Modern examples: neutrino flavours (now more or less 'resolved'), dark matter in spiral galaxies (lively debate), the Pioneer anomaly (a true anomaly - the data are good enough to 'falsify' GR/Newton, there are no 'patches', yet no one has 'abandoned' GR!).

    Curiously, while those who study science have long since put 'falsifiability' into the file 'good idea at the time, didn't pan out', a great many scientists appear to have embraced the idea! At least, they use the term freely when talking about what they do, to non-scientists. Any ideas why this is?

    But, I've written this from memory, and haven't even checked Popper, let alone his critics. How bad is my memory? If my memory is pretty good, how inaccurate is my summary?
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  3. Jun 25, 2005 #2

    Tom Mattson

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    The idea is that falsified theories must either be modified or abandoned. The basic logic behind it is that scientific theories cannot be proven true, but they can be proven false. So he considers those theories "scientific" that make risky claims. Then if falsifying evidence comes in, the theory is known to be false, by modus tollens.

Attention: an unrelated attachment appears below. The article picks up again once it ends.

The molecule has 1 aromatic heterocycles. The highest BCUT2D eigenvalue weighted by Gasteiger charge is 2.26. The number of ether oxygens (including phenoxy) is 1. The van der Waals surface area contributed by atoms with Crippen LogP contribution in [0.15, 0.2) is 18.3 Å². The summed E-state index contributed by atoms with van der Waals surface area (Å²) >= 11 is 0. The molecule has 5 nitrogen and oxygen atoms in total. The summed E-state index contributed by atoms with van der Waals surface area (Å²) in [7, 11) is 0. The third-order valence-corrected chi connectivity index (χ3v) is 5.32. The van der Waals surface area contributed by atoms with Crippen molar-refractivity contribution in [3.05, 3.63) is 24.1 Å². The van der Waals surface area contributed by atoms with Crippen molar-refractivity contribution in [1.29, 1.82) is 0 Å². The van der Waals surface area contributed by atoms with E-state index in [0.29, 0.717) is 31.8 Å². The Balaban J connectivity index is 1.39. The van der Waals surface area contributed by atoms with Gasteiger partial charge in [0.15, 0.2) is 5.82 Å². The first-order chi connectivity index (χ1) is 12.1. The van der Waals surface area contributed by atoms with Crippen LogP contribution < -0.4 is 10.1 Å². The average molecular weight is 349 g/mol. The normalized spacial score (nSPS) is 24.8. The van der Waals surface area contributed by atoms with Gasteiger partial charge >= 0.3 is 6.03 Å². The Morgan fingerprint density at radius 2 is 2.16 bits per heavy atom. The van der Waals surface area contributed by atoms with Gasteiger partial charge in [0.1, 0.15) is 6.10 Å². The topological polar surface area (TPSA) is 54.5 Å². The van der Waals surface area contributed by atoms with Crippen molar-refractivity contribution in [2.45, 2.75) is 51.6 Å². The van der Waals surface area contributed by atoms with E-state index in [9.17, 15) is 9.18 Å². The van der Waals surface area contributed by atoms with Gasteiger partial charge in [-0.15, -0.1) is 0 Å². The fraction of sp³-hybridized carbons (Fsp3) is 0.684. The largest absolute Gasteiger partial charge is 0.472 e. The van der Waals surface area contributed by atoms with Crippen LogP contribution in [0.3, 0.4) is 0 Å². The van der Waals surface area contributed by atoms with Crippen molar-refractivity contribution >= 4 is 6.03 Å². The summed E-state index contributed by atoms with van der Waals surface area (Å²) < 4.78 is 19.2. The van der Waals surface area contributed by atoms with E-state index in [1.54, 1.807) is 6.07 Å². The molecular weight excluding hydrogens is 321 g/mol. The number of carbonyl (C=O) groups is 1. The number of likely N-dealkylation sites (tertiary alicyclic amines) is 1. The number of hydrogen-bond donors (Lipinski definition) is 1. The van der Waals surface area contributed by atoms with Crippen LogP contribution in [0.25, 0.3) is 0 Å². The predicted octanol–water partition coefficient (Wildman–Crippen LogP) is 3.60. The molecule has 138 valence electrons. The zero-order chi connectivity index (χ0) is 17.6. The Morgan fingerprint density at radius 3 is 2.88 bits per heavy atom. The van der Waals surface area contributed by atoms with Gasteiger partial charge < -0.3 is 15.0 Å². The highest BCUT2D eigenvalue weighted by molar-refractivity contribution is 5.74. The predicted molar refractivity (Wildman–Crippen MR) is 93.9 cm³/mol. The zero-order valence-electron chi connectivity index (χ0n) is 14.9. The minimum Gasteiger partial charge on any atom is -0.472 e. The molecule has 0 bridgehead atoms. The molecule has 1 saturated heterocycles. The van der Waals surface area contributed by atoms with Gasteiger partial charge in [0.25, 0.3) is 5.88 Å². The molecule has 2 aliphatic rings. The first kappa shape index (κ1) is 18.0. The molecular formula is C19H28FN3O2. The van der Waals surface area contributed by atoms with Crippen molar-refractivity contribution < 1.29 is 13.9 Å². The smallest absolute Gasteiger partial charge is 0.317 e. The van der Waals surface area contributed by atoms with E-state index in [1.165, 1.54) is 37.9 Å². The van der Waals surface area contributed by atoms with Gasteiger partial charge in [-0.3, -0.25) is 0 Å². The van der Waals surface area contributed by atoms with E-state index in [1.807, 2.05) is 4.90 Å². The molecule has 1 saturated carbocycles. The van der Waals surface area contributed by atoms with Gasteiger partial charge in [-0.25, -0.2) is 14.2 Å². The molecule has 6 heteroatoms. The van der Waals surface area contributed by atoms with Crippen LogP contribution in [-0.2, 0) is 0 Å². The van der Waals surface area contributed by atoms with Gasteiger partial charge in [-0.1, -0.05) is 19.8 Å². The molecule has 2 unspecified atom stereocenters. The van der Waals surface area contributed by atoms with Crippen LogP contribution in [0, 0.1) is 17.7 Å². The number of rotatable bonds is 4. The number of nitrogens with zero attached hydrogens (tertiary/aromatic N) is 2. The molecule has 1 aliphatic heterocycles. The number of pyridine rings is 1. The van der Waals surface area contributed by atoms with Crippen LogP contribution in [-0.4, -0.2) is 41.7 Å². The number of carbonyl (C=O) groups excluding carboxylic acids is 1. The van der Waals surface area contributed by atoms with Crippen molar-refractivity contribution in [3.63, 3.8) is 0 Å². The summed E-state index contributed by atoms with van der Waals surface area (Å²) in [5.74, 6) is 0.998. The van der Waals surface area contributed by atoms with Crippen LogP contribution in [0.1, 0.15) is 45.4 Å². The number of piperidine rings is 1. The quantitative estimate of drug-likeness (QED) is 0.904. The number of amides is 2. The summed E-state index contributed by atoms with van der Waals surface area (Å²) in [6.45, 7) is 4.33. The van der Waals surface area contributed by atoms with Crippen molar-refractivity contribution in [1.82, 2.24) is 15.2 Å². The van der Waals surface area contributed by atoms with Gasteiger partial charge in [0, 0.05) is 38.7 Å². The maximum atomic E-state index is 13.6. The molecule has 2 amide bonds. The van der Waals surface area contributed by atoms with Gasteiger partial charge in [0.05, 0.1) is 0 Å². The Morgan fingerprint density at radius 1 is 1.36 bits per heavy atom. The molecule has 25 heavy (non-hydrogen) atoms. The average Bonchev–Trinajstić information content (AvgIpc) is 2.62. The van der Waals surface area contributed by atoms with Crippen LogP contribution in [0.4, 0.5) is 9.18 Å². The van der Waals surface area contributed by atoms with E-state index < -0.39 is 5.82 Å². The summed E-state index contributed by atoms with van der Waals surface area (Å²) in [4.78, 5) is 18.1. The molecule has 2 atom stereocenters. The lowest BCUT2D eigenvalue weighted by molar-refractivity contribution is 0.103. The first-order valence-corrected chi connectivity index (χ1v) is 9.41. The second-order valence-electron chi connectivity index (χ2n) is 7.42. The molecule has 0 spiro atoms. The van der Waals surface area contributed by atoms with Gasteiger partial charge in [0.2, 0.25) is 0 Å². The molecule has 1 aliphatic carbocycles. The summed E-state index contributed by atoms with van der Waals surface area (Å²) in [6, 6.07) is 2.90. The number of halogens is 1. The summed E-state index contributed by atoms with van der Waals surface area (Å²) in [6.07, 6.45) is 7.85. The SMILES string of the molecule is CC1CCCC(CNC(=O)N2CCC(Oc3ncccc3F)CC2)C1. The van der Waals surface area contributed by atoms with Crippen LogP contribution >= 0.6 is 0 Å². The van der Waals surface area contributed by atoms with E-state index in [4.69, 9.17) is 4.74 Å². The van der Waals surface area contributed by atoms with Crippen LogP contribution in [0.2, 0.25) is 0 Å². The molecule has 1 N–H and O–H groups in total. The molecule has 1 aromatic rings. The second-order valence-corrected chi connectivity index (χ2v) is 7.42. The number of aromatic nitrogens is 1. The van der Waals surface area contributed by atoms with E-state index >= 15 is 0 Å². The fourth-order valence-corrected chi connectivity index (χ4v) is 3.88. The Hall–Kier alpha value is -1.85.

I'm going to jump down to the bottom first, then address the stuff in the middle.

    Yes, it's because the kernel of falsificationism goes hand-in-hand with inductive reasoning, which science (being an a posteriori discipline) relies on. To really appreciate falsificationism you have to look at what it replaced: confirmationism, which says that theories should be accepted as scientific if they are confirmed by experimental evidence. Confirmationism has the following three difficulties.

    First, it allows tautological theories to be considered scientific. But as every student of logic knows a tautology is not contingent. So since it is known to be true a priori, without any need for experimentation, what point is there in saying that it is scientific?